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June 16, 2016
Japan is all set to welcome first ever Robot Development and Application Expo (RoboDeX)
June 16, 2016



A couple of years ago, we first heard about the Solo Shot. It is a robotic device that sits between a video camera and a tripod, automatically panning the camera to keep the surfing, skiing, or any other activity in shot while you enjoy the show. The idea is that you can get video of yourself doing your thing or a social event, without calling upon someone else to act as a videographer while missing out on all the fun. The Solo Shot 2 takes things a step further, most notably by also tilting the camera.

As with the original Solo Shot, this model consists of two units – a base and a waterproof transmitter called the tag. Mounted on the tripod, the base moves to track the location of the tag, which the user wears on an armband. The base has a maximum communications range of 2,000 feet (609 m), runs for up to eight hours on one battery charge, and can pan a full 360 degrees at 80 degrees per second which guarantees you get the best shots overall. The tag has a battery life of four hours. The Solo Shot 2, however, can also tilt the camera 150 degrees in order to follow the action – at a rate of 35 degrees per second, unlike the original Solo Shot that only moved from left to right.

Additionally, by plugging an optional camera control module into a new accessory dock in the base, users can now remotely start and stop recording via buttons on the tag, plus they can zoom in and out. The tag-wearer can also send “highlight commands” to the camera – these can subsequently be used to more easily locate the best moments in the raw footage when editing. The base is now compatible with most third-party tripods (although a purpose-built Solo Shot tripod is still available), along with camcorders and DSLRs weighing up to 5 pounds (2.3 kg). It is possible to lock the camera to the base, and the base to the tripod, although users will have to figure out their own method of locking the tripod to an immovable object.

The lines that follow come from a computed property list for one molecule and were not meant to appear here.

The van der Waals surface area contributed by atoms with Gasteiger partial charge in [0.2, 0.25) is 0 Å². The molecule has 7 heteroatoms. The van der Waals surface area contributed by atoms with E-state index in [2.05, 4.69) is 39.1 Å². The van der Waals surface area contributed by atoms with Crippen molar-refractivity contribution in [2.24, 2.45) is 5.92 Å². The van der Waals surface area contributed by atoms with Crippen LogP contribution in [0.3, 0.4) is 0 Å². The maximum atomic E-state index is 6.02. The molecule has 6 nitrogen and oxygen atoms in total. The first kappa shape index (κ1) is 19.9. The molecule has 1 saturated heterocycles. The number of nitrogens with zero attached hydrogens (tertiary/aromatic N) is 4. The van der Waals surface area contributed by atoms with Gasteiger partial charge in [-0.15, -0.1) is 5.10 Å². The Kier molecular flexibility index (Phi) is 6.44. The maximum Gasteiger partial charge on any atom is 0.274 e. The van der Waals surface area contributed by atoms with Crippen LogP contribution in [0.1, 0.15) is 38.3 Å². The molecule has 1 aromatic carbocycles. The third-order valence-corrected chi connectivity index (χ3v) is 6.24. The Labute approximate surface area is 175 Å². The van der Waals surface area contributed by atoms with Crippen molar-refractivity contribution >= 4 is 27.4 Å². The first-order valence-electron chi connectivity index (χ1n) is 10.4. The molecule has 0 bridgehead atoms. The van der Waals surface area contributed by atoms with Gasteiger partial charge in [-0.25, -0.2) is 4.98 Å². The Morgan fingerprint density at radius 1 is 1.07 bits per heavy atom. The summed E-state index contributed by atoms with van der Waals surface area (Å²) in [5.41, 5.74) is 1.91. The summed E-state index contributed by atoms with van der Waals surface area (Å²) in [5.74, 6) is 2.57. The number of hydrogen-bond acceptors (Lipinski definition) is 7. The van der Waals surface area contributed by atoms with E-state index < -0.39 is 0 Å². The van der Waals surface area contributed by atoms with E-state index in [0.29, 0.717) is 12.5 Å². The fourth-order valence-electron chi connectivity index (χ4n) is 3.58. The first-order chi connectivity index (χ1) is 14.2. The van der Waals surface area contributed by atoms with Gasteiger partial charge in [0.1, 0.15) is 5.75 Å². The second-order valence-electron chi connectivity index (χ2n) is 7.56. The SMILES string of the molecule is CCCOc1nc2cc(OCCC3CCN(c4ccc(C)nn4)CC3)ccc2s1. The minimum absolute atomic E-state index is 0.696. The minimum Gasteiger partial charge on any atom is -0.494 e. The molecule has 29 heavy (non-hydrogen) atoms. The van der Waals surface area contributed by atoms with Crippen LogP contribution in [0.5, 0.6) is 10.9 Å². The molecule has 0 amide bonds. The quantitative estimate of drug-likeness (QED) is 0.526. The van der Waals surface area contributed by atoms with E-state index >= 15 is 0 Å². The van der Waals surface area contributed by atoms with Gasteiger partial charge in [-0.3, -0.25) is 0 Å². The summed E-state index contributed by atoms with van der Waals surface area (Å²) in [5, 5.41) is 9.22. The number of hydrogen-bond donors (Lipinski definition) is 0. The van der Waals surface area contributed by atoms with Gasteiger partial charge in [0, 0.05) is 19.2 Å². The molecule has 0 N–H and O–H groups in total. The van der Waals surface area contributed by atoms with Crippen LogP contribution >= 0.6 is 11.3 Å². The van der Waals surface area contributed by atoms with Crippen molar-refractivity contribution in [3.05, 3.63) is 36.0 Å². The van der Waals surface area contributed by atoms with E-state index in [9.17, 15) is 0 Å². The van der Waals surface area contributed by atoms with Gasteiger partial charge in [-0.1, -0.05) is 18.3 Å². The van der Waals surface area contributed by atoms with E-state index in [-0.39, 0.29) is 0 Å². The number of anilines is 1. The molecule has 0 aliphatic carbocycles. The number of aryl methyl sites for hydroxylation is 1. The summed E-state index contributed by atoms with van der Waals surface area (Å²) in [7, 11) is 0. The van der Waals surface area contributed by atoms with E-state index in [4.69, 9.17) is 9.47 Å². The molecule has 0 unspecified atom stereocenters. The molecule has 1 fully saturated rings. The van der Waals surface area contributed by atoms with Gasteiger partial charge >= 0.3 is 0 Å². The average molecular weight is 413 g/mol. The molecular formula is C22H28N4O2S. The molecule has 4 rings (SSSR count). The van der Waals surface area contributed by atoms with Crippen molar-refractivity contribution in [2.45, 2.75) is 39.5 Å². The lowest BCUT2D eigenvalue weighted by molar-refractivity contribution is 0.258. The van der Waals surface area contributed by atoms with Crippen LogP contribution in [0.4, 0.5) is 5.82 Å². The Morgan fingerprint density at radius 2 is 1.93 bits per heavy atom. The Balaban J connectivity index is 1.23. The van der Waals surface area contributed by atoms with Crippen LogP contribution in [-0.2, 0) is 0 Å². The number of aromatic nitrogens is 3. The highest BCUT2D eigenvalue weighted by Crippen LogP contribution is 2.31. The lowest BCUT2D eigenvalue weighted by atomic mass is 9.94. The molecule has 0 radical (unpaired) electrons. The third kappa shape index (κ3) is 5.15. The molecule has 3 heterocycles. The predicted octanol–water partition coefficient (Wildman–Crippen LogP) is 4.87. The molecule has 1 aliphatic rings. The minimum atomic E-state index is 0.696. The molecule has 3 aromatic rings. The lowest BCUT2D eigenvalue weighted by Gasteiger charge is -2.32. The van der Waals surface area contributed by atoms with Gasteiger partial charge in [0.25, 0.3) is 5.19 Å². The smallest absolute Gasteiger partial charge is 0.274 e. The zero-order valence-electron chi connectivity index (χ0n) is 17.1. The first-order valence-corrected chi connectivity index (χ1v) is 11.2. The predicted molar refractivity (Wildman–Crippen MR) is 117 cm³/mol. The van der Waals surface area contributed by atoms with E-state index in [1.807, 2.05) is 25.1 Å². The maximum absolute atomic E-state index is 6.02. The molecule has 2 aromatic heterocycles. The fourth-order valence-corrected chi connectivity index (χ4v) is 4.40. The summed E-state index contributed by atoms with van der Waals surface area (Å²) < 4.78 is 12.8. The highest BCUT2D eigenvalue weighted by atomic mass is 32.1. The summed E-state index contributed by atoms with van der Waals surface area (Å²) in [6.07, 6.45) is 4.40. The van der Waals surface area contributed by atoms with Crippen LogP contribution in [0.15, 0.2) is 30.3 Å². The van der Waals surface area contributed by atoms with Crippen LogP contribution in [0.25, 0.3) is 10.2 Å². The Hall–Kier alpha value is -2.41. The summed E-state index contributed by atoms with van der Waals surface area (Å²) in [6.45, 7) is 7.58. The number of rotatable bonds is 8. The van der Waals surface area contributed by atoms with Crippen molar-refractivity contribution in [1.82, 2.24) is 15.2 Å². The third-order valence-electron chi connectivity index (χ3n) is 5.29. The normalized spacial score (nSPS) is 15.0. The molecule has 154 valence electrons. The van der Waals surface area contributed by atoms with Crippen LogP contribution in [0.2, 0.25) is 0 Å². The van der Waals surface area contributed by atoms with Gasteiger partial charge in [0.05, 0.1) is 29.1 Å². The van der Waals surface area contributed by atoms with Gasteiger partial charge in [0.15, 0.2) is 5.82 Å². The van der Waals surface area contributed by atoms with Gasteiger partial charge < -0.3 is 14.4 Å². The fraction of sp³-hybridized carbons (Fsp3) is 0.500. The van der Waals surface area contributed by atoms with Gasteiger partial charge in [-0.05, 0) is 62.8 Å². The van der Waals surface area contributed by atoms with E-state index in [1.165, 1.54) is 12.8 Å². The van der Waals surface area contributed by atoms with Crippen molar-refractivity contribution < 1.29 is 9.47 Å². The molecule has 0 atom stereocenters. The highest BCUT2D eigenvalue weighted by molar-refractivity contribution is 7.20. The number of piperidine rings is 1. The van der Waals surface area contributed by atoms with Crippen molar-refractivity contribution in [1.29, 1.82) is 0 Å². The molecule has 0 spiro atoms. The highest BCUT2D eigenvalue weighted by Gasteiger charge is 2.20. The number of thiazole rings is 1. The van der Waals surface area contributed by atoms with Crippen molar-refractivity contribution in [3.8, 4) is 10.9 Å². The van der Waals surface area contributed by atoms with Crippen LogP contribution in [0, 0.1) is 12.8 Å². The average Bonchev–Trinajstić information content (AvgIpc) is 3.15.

Another change is the Solo Shot 2’s ability to track multiple tags. In this scenario (depending on how it’s set up), the base will either lock onto whichever tag is closest, fastest-moving, or that has most recently sent it a “call camera” command. Conversely, a single tag can also be tracked by multiple cameras on multiple bases, allowing for the

SoloShot 2same subject to be captured from a variety of angles. Nowadays, most parents use it to film their kids’ sporting events. Usually, instead of enjoying the game, your smartphone is in video mode while you hold it up to film your child, which acts as a barrier between you and the real life experience. Now, with Solo Shot you can go back to



cheering on your kid while the camera does all the work for you and captures the best moments.

The Solo Shot 2 has proven to be really convenient in occasions where you have to be in action or inside of what is being recorder yourself. However, I am firm believer that you get the best shots of your most memorable moments when you are on the other side of the screen. This may seem like a hassle, but this guarantees the quality and that you capture the scenes you truly want to capture when you are recording. Nonetheless, this all comes down to what the client is looking and the Solo Shot can in fact, be very efficient in many different aspects.